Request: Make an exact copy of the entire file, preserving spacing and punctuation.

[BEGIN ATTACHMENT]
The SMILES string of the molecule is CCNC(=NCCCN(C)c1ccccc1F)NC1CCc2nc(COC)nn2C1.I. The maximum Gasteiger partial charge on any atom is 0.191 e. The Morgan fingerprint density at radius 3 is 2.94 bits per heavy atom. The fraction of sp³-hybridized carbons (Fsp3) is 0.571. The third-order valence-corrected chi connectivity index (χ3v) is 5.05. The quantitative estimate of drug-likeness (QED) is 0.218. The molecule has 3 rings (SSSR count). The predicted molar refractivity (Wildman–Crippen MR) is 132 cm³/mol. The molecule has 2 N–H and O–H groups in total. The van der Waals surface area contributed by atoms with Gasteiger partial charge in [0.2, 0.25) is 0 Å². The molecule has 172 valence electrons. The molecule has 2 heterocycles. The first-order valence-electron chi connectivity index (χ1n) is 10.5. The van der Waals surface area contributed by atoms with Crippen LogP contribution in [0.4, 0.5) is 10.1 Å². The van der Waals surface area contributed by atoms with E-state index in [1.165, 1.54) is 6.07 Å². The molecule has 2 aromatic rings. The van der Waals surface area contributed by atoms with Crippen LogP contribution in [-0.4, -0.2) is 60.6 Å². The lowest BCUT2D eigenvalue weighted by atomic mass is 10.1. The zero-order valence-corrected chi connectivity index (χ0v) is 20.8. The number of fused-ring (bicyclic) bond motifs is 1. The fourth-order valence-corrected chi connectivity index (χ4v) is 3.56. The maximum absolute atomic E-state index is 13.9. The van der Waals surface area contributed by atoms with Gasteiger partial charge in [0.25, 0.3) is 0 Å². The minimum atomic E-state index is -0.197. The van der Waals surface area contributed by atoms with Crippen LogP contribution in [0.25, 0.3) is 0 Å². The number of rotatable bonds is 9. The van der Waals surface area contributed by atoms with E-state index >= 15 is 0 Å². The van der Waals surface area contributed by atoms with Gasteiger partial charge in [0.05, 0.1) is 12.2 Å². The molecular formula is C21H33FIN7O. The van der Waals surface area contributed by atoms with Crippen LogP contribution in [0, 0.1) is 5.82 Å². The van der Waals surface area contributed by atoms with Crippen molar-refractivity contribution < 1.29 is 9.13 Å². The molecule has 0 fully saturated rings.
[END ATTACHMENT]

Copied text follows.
The SMILES string of the molecule is CCNC(=NCCCN(C)c1ccccc1F)NC1CCc2nc(COC)nn2C1.I. The maximum Gasteiger partial charge on any atom is 0.191 e. The Morgan fingerprint density at radius 3 is 2.94 bits per heavy atom. The fraction of sp³-hybridized carbons (Fsp3) is 0.571. The third-order valence-corrected chi connectivity index (χ3v) is 5.05. The quantitative estimate of drug-likeness (QED) is 0.218. The molecule has 3 rings (SSSR count). The predicted molar refractivity (Wildman–Crippen MR) is 132 cm³/mol. The molecule has 2 N–H and O–H groups in total. The van der Waals surface area contributed by atoms with Gasteiger partial charge in [0.2, 0.25) is 0 Å². The molecule has 172 valence electrons. The molecule has 2 heterocycles. The first-order valence-electron chi connectivity index (χ1n) is 10.5. The van der Waals surface area contributed by atoms with Crippen LogP contribution in [0.4, 0.5) is 10.1 Å². The van der Waals surface area contributed by atoms with E-state index in [1.165, 1.54) is 6.07 Å². The molecule has 2 aromatic rings. The van der Waals surface area contributed by atoms with Crippen LogP contribution in [-0.4, -0.2) is 60.6 Å². The lowest BCUT2D eigenvalue weighted by atomic mass is 10.1. The zero-order valence-corrected chi connectivity index (χ0v) is 20.8. The number of fused-ring (bicyclic) bond motifs is 1. The fourth-order valence-corrected chi connectivity index (χ4v) is 3.56. The maximum absolute atomic E-state index is 13.9. The van der Waals surface area contributed by atoms with Gasteiger partial charge in [0.25, 0.3) is 0 Å². The minimum atomic E-state index is -0.197. The van der Waals surface area contributed by atoms with Crippen LogP contribution in [0.25, 0.3) is 0 Å². The number of rotatable bonds is 9. The van der Waals surface area contributed by atoms with E-state index >= 15 is 0 Å². The van der Waals surface area contributed by atoms with Gasteiger partial charge in [0.05, 0.1) is 12.2 Å². The molecular formula is C21H33FIN7O. The van der Waals surface area contributed by atoms with Crippen LogP contribution in [0, 0.1) is 5.82 Å². The van der Waals surface area contributed by atoms with Crippen molar-refractivity contribution < 1.29 is 9.13 Å². The molecule has 0 fully saturated rings.